I'm looking for a term my professor used to use for "convergent words." What do you call a word that uses roots with similar meanings to form the same concept across two languages? (either by chance or direct-translation) [more inside]
What's the source of "a baby's arm holding an apple"? [more inside]
What is "enterprise software" and how is it different from any other kind of software ever? [more inside]
When does a "list" become a "laundry list"? [more inside]
What does "barnacle code" mean to programmers? [more inside]
"tab-gen abortion" "a demonstration set of lams, pale green matchsticks made of compressed seaweed." These phrases occur in a novel I'm reading; the speaker is (presumably) a gynecologist or CNP who is counseling a patient about a second-trimester abortion. I Googled and searched various medical encylopedias and came up empty. What is "tab-gen"? And are lams some kind of abortifacient suppository? Thanks.
What's a nickname for the speakers on a stereo? [more inside]
Is there anywhere a FAQ or tutorial to help newer people such as me with understanding short-hand terms such as "FARK", or what's the difference between "funny" and "teh funny"? [more inside]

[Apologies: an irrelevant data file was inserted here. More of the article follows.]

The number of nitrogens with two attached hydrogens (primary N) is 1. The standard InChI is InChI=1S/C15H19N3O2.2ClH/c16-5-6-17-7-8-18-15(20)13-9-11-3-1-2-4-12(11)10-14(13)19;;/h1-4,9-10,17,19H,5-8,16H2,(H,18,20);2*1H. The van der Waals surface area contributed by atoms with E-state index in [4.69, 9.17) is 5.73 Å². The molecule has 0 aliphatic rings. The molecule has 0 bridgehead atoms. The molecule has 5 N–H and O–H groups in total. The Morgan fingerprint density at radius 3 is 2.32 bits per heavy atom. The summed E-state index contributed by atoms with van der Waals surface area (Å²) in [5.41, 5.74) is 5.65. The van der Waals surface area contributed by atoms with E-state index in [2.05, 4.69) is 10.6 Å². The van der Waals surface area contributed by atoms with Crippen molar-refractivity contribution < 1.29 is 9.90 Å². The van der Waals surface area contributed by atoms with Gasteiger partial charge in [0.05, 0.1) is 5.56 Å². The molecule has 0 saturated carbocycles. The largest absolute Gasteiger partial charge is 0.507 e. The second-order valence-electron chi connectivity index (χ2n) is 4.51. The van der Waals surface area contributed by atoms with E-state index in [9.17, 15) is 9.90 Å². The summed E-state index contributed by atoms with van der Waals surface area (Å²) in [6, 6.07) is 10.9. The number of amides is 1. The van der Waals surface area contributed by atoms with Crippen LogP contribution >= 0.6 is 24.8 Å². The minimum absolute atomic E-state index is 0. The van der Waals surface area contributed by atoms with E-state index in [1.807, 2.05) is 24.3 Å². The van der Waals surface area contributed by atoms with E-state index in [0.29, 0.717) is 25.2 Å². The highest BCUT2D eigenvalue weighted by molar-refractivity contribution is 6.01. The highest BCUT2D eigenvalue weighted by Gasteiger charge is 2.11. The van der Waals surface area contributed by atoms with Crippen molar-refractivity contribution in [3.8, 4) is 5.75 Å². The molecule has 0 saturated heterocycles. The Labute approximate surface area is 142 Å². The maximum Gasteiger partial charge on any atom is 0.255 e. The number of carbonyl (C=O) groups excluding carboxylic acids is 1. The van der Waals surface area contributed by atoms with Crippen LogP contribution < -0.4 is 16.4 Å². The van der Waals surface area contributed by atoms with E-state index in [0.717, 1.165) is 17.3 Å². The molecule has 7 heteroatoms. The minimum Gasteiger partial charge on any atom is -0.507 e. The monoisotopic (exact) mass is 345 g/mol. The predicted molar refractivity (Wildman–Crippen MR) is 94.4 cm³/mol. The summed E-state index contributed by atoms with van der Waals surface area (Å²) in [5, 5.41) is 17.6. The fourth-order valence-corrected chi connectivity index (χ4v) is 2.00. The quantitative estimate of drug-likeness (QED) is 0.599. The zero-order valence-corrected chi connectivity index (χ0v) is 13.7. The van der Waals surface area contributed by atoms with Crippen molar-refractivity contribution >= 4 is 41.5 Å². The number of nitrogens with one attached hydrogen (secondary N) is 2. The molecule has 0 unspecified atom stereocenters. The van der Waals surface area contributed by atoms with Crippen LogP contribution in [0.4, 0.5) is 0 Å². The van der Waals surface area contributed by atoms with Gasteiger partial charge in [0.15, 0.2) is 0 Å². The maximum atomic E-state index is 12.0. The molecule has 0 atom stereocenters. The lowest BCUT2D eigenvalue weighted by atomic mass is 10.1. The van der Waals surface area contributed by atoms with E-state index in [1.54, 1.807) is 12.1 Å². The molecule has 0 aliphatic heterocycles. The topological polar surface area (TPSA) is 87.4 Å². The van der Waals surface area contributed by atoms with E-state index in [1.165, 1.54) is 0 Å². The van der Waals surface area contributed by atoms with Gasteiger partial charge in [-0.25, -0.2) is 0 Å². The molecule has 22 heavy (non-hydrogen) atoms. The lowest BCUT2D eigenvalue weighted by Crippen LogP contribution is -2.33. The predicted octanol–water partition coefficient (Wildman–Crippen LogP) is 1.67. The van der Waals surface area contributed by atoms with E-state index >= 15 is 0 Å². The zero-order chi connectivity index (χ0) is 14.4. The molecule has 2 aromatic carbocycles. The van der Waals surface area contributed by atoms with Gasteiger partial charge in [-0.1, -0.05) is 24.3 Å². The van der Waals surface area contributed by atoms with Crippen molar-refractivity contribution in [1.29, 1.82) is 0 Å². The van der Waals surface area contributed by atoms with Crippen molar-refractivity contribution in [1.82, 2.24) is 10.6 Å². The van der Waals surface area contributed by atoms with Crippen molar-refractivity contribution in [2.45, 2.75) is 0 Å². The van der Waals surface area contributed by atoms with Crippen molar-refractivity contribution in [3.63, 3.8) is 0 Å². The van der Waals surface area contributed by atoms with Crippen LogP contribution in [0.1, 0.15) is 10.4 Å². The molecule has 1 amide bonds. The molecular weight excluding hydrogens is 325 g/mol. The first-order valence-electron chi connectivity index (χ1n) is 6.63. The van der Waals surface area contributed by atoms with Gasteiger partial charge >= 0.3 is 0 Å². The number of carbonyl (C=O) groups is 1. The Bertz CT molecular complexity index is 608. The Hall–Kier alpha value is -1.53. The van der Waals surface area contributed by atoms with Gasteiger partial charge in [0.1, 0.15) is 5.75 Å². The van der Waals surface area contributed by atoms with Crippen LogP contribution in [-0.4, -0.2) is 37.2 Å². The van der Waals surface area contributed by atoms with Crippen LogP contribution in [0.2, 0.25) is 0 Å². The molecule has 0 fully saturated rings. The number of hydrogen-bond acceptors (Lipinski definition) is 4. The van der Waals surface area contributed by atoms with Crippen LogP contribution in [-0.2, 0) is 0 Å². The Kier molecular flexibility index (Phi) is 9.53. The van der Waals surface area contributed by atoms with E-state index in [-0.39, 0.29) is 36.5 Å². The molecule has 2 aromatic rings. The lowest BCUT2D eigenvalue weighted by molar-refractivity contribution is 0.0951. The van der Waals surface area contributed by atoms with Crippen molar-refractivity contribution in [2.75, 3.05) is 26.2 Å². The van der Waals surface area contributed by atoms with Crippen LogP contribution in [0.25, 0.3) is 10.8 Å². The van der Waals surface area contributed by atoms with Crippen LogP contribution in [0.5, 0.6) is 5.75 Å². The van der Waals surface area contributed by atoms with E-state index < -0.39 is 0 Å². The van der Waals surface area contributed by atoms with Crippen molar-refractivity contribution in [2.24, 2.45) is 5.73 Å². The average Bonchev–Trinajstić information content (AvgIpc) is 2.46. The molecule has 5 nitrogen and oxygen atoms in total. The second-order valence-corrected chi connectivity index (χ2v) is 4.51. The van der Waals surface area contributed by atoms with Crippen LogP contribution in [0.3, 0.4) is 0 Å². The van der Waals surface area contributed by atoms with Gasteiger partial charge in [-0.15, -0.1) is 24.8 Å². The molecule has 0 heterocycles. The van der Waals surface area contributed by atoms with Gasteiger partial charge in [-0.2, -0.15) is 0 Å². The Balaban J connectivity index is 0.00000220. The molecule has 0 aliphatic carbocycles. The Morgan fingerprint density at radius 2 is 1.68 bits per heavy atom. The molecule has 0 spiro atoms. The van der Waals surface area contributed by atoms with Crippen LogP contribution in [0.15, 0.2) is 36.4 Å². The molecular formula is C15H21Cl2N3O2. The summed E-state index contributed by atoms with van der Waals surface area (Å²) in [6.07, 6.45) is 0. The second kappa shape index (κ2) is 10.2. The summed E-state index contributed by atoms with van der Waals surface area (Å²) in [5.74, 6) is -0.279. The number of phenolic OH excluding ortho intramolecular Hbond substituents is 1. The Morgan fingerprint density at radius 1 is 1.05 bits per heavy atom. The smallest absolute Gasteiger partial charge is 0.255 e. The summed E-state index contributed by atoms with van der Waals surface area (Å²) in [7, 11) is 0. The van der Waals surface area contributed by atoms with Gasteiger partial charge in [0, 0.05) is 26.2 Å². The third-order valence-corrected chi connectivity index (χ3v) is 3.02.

What's the cool-kid, hackerish and full definition of the phrase: [this is good]? [more inside]
My friends and I were talking about building a cabin up North, and then we started talking like it was a 'heist' or a 'job', if you get the picture. So we designated someone as the Wheel-man, and someone else as the Grease-man, and then I asked: what's a grease-man? No one actually knew. I tried Google to no avail. Does anyone know what a Grease-man is? Are there any other *-man titles you can think up for a heist?
Where did the term "meatspace" originate? I know it entered the OED in 2000 (alongside "gaydar," "cybersquatting" and "Frankenfood"), and I see The Word Spy credits a 1995 article about John Perry Barlow as the "earliest citation," but I think I saw it in cyberpunk sci-fi before that. Anyone got an earlier appearance than 1995? [more inside]
"Symphony" vs. "Philharmonic" in the name of an orchestra: is there a difference?